December 24, 2005

Nanotechnology -- Corporate Wet Dream II

My last blog entry resulted in a comment from Mr. Alan B. Shalleck taking me to task for not having done my "homework." He implores me to consider all of the concerned and responsible heads of companies who are in the nanotech business. He says that the industry recognizes the "risks that you over play." He advises: "Let's not blow off steam and scare the world about nanotechnology without understanding how responsible the industry itself is being."

The definition of nanotechnology, as provided by the Center for Responsible Nanotechnology (CRN), is as follows:

Nanotechnology is the engineering of tiny machines—the projected ability to build things from the bottom up, using techniques and tools being developed today to make complete, highly advanced products. Shortly after this envisioned molecular machinery is created, it will result in a manufacturing revolution, probably causing severe disruption. It also has serious economic, social, environmental, and military implications.

Here is what CRN has to say about the dangers of nanotechnology:

Molecular nanotechnology (MNT) will be a significant breakthrough, comparable perhaps to the Industrial Revolution—but compressed into a few years. This has the potential to disrupt many aspects of society and politics. The power of the technology may cause two competing nations to enter a disruptive and unstable arms race. Weapons and surveillance devices could be made small, cheap, powerful, and very numerous. Cheap manufacturing and duplication of designs could lead to economic upheaval. Overuse of inexpensive products could cause widespread environmental damage. Attempts to control these and other risks may lead to abusive restrictions, or create demand for a black market that would be very risky and almost impossible to stop; small nanofactories will be very easy to smuggle, and fully dangerous. There are numerous severe risks—including several different kinds of risk—that cannot all be prevented with the same approach. Simple, one-track solutions cannot work. The right answer is unlikely to evolve without careful planning.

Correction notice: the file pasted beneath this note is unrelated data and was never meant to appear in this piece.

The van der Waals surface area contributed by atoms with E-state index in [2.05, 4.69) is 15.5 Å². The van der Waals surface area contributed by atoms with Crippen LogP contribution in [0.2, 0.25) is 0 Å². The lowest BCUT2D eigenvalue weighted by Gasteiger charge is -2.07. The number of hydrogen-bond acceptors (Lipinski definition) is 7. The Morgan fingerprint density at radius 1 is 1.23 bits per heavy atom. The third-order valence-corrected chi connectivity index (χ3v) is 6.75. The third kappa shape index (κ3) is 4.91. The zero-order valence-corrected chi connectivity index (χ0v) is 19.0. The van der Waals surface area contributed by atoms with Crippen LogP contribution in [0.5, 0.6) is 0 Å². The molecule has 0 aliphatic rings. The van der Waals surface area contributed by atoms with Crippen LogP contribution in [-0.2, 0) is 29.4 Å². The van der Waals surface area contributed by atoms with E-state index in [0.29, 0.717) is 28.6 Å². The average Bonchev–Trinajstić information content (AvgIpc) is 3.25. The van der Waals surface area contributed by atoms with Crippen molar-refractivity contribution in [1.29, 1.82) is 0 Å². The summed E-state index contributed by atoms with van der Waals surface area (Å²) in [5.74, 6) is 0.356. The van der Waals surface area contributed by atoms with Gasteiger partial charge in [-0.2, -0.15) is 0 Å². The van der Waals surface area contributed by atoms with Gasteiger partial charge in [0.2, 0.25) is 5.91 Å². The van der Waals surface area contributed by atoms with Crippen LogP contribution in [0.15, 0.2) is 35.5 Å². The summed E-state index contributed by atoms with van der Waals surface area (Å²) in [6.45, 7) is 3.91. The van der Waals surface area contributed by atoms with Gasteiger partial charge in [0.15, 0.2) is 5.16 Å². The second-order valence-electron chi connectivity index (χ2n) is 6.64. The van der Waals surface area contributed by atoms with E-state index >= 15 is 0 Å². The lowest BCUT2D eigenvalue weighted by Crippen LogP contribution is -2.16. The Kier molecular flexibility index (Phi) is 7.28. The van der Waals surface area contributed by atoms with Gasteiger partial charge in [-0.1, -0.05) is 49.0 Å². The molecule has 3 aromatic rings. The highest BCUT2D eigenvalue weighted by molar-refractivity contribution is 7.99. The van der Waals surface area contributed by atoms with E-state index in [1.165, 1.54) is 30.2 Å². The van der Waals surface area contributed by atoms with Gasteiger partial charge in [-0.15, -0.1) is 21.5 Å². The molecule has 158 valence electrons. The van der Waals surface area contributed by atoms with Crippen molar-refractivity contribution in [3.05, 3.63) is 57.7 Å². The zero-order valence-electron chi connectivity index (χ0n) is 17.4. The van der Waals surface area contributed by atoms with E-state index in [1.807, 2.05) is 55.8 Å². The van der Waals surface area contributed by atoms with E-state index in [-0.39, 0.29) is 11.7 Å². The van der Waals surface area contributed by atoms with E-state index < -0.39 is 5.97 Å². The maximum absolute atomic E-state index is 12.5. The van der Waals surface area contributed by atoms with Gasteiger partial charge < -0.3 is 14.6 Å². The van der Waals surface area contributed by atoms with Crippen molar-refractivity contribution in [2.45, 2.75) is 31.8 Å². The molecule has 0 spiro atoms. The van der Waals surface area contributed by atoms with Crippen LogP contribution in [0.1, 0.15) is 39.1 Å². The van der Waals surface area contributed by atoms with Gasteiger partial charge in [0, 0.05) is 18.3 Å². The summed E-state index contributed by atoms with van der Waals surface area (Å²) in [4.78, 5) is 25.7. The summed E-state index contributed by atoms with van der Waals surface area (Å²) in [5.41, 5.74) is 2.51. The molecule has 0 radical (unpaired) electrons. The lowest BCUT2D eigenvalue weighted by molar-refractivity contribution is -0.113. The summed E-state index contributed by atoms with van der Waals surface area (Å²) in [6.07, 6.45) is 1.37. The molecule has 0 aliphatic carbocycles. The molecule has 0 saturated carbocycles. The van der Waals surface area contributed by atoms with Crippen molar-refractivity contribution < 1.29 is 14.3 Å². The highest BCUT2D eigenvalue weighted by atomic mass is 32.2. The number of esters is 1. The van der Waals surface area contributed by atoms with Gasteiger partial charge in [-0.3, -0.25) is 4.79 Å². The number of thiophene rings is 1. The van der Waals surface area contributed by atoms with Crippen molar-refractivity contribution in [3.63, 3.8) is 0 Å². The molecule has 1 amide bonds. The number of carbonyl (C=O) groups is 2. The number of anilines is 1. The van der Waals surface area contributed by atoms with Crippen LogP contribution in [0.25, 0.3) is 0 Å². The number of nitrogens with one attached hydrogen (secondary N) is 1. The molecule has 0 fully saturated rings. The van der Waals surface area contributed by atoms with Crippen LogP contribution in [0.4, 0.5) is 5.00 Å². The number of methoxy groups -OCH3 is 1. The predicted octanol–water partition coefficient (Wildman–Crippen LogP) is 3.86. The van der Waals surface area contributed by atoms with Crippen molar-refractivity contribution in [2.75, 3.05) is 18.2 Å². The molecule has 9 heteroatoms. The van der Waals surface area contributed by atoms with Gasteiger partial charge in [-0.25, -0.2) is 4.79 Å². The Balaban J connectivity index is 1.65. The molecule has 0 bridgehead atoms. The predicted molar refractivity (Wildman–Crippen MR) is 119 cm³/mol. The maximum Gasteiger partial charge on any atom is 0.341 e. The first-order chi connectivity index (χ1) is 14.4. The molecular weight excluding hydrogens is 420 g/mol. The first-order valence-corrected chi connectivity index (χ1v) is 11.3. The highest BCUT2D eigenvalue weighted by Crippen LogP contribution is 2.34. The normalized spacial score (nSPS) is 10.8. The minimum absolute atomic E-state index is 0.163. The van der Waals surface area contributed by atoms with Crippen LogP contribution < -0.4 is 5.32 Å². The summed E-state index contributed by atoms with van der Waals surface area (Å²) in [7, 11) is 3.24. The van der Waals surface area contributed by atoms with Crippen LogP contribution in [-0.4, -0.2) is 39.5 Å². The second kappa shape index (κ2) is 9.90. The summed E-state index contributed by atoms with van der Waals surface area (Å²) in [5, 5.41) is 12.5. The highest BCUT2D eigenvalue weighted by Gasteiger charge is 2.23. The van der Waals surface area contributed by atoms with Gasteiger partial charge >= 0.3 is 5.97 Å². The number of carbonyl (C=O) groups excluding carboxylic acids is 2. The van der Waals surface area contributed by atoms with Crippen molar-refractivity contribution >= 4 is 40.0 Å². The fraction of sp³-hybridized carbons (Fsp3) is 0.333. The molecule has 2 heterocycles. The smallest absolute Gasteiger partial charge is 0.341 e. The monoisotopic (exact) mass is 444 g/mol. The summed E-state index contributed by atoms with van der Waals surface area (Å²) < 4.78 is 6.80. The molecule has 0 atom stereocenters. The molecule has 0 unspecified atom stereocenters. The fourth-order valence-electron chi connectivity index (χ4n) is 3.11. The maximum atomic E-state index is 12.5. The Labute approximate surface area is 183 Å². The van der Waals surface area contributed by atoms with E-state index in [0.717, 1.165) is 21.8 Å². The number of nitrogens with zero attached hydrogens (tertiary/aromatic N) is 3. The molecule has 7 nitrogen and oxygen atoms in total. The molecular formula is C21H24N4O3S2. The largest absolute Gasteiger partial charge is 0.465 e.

The very next sentence sums it up: The potential benefits of molecular manufacturing are immense, but so are the dangers.

Is the CRN overplaying the dangers? Let's take a look.

I am reassured, but only barely, by the fact that there is such an organization as the Center for Responsible Nanotechnology, and that it has begun the process of indentifying and worrying about all the risks inherent in this technological wave of the future. Here is what the organization calls an "incomplete" list of the dangers:

Economic disruption from an abundance of cheap products
Economic oppression from artificially inflated prices
Personal risk from criminal or terrorist use
Personal or social risk from abusive restrictions
Social disruption from new products/lifestyles
Unstable arms race
Collective environmental damage from unregulated products
Free-range self-replicators (gray goo) — downgraded as a risk factor
Black market in nanotech (increases other risks)
Competing nanotech programs (increases other risks)
Attempted relinquishment (increases other risks)


And Mr. Shalleck contends that I have overplayed the risks?

You can read here full detailed discussions of the dangers of nanotechnology in the words of the "responsible" part of this industry, the CRN.

By way of disclosure, it should be noted that Mr. Shalleck operates a website, called Nanoclarity, dedicated to the science of nanotechnology, explaining it, providing what he calls "EXTRAORDINARY NANOCOMPANY OPPORTUNITIES," and directly recommending companies to invest in. Mr. Shalleck offers subscriptions to a newsletter this way: Stay ahead. Be savvy. Minimize your nanoinvestment risk...understand nanotech from an expert every month. Here is a press release announcing a milestone of 1000 subscribers for his newsletter. Nowhere in the release are any dangers or risks mentioned.

While I was perusing the Nanoclarity website today, I searched in vain for any mention of the "immense dangers" that the Center for Responsible Nanotechnology enumerates at great length. All I really found was language about the wonderful opportunities of investing in nanotechnology, why interested parties should subscribe to his newsletter, and his promises that he and his family would not invest in companies that he recommends to his subscribers until 90 days after he recommends them.